Some people say the best thing about traveling is coming home.
I say, you never do come home.
That is, if you have gotten from your travels what they best offer, you can never return to the life you had been living. You are changed.
Of course, the return to normal life, after weeks of living out of suitcases and eating out of McDonald’s bags, is a relief. Vacationing is hard work. You use all the hours of the day like each day is the last.
But an engine is not meant to run full throttle 24 hours a day.
At home, you can finally take your shoes off, sit back and watch Seinfeld reruns, knowing that you are going back to the office in the morning. It is like the rerailing of a derailed locomotive; you are back on track, you know where you are going and when. The schedule is published and you can consult your timetable.
And there is also something comfortable about being surrounded by all your things. They are familiar. Your books, your TV, your sofa — and most of all, your bed.
Home is where your family and friends are, too — or so it used to be before America decided to move every few years.
It’s like putting on an old pair of sneakers after wearing rented shoes for a week.
Yet back home, there is something you miss from the traveling. A kind of rush from not knowing what comes next, from having to pay attention. Travel can be exhausting, but it is also enlivening.
For the workaday life is a life that is not fully awake. Routine dulls the luster of the stones under your feet, turns the music of the blackbirds in your back yard to an irritating squabble.
Travel provides many other benefits. It makes you less provincial, for one thing. You can no longer believe that your local way of doing things is the only way. You may have been brought up on meatloaf and mashed potatoes, but only the most stubborn of us is not seduced by Brazil’s feijoada or London’s aloo matar. We learn that other nations may be more civilized than our own. Certainly there are many that are safer.
Travel also entertains. The scenery shifts, the menus shift, the languages shift. There is always something new to tickle our attention.
And travel can separate us from our problems, like a two-week bender. We forget office politics, forget project deadlines, forget our debts and trespasses. It is like halftime in the game of life.
But none of these things is as important as the power travel has to reawaken us to our own lives.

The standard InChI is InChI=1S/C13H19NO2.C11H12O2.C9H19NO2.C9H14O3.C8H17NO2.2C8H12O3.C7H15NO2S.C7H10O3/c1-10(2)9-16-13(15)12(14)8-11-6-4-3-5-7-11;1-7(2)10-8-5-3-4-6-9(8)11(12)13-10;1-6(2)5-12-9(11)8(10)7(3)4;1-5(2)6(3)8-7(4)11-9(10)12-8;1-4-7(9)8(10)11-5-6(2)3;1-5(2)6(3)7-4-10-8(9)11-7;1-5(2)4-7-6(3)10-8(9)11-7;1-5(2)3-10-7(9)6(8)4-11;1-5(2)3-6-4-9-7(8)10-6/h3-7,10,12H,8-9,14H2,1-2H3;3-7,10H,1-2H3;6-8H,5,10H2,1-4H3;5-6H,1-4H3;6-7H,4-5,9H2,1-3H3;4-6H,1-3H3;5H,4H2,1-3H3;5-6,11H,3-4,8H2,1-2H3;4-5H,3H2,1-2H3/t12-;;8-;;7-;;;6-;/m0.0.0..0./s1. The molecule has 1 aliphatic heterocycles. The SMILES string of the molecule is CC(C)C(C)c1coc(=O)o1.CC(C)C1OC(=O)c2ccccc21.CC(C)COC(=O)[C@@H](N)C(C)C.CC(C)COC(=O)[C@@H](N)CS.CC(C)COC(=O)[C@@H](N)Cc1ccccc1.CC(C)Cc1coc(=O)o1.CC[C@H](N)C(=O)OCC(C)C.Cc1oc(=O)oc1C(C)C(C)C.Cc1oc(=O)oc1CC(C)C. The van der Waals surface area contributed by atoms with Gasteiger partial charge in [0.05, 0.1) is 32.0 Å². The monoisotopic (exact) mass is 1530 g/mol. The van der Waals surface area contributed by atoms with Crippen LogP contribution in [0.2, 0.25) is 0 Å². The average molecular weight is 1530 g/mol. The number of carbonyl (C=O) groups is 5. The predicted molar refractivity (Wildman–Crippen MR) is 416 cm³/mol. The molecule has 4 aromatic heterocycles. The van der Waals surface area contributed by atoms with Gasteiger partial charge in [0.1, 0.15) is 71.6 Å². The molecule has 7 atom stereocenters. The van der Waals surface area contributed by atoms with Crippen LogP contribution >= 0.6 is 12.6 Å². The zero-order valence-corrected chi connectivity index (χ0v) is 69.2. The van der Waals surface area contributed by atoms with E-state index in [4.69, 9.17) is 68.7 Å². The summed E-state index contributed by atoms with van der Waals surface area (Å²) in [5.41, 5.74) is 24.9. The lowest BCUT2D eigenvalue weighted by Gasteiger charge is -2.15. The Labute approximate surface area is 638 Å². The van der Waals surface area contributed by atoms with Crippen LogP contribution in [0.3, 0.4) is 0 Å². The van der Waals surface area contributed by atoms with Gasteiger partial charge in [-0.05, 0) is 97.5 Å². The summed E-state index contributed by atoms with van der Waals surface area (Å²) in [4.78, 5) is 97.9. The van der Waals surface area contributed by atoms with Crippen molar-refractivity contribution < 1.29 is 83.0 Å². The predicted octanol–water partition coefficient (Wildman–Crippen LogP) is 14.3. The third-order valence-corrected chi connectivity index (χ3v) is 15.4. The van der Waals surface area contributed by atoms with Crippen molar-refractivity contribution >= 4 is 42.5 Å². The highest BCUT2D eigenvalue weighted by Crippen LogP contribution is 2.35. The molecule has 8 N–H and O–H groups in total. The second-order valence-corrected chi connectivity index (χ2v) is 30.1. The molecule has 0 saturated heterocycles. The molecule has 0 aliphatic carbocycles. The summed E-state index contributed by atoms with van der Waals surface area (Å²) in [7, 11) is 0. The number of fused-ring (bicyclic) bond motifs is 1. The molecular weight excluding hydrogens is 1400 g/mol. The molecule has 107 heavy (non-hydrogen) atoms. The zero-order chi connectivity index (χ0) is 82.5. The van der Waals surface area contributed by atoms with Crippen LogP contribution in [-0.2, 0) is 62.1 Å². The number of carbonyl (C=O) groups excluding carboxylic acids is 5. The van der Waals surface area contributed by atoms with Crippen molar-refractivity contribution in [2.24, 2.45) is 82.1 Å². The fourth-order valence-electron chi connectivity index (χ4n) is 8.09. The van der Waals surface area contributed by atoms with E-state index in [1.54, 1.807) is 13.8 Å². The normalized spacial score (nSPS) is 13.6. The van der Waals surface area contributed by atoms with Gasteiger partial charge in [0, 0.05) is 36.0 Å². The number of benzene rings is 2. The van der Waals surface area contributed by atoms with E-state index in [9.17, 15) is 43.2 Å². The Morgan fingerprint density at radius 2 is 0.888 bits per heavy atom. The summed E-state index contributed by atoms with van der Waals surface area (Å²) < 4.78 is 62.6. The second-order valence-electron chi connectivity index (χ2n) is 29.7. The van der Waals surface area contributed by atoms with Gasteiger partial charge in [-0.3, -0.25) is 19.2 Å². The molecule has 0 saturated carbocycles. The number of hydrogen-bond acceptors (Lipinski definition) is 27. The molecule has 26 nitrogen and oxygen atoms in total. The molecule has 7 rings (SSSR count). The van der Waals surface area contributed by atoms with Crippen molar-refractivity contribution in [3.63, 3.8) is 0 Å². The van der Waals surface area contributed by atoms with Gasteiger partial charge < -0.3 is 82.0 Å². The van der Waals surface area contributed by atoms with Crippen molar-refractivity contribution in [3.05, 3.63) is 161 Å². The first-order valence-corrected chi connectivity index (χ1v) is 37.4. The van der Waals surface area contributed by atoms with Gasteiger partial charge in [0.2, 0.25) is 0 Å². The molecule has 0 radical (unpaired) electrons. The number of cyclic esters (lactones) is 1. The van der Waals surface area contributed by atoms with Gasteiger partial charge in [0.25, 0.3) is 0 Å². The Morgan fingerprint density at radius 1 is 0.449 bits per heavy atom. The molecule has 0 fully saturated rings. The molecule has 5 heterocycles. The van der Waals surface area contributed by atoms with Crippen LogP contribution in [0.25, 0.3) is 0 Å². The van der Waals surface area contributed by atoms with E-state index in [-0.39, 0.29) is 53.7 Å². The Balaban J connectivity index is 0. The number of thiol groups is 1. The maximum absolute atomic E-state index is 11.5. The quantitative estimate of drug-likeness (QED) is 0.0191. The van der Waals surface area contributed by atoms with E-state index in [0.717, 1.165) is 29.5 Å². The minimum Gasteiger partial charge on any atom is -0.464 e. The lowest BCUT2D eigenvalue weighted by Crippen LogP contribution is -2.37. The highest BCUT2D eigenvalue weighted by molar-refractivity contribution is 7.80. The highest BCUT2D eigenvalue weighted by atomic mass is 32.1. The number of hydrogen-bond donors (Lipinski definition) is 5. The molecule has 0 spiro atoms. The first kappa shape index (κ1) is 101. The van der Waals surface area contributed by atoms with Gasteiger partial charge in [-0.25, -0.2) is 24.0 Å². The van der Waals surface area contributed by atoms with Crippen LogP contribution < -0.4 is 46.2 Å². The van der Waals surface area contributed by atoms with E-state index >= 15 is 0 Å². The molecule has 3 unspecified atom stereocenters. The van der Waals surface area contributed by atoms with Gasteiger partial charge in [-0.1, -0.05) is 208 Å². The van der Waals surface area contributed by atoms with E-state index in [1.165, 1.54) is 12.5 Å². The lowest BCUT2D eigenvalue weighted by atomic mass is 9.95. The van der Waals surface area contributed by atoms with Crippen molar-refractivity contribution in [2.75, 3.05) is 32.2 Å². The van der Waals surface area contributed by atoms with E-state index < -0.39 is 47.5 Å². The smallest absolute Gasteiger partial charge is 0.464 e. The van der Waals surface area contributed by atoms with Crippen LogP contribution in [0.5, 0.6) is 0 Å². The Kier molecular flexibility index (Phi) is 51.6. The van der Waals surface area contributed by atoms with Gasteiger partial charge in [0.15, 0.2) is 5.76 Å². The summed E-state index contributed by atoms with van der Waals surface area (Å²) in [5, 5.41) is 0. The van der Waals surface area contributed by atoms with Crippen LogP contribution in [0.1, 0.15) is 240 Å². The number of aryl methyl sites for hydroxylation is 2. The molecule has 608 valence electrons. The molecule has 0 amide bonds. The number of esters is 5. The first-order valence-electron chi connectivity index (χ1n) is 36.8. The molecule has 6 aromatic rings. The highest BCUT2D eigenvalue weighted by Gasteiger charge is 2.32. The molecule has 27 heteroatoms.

What travel gives us that our regular lives cannot is newness. Everything seems brand new; you can’t get enough of it. We may have mountains at home, but we don’t really see mountains until we drive through the Rockies or the Drakensbergs in South Africa. We have desert at home, or a river, but we don’t see them until we cross Death Valley in July, or see the moon glowing on the fast midnight current of the Rhine near Dusseldorf.
Our work lives are formed of clay and mud. Our travel lives burn with flame.
But if we have done our travel properly, we bring that flame home with us. And we are reawakened to our own lives; we can see it again for the first time.
It can be even more true if the travel has lasted too long. Twenty-five years too long. A lifetime of travel, and a later return to what was once familiar. The Ithaka you left is never the Ithaka you return to.
As I write this, snow has just left the lower heights of the Blue Ridge and hangs over the tops of the bowl-rim of peaks that form the zig-zag horizon just outside Asheville in North Carolina. Up on the ridges, the white remaining on the ground provides a visual relief allowing us to see the leafless trees as distant hashmarks inked onto the hills like pen-strokes, in a way we can never see it in summer, when the foliage softens the view and makes ever mountain furry instead of hairy.
Seeing that again this year is refreshed in a way it never was when winter was the ordinary slush of melting snow, greyed with soot and piled by snowplows into tiny cordilleras parallel to the curbs of the wet, slick streets. Coming back to the East after a quarter-century in the Arizona desert has allowed me to see the snow all over again as something miraculous, a world-state of the intensely beautiful.
And the ordinary light of day is rendered what it always is, extraordinary.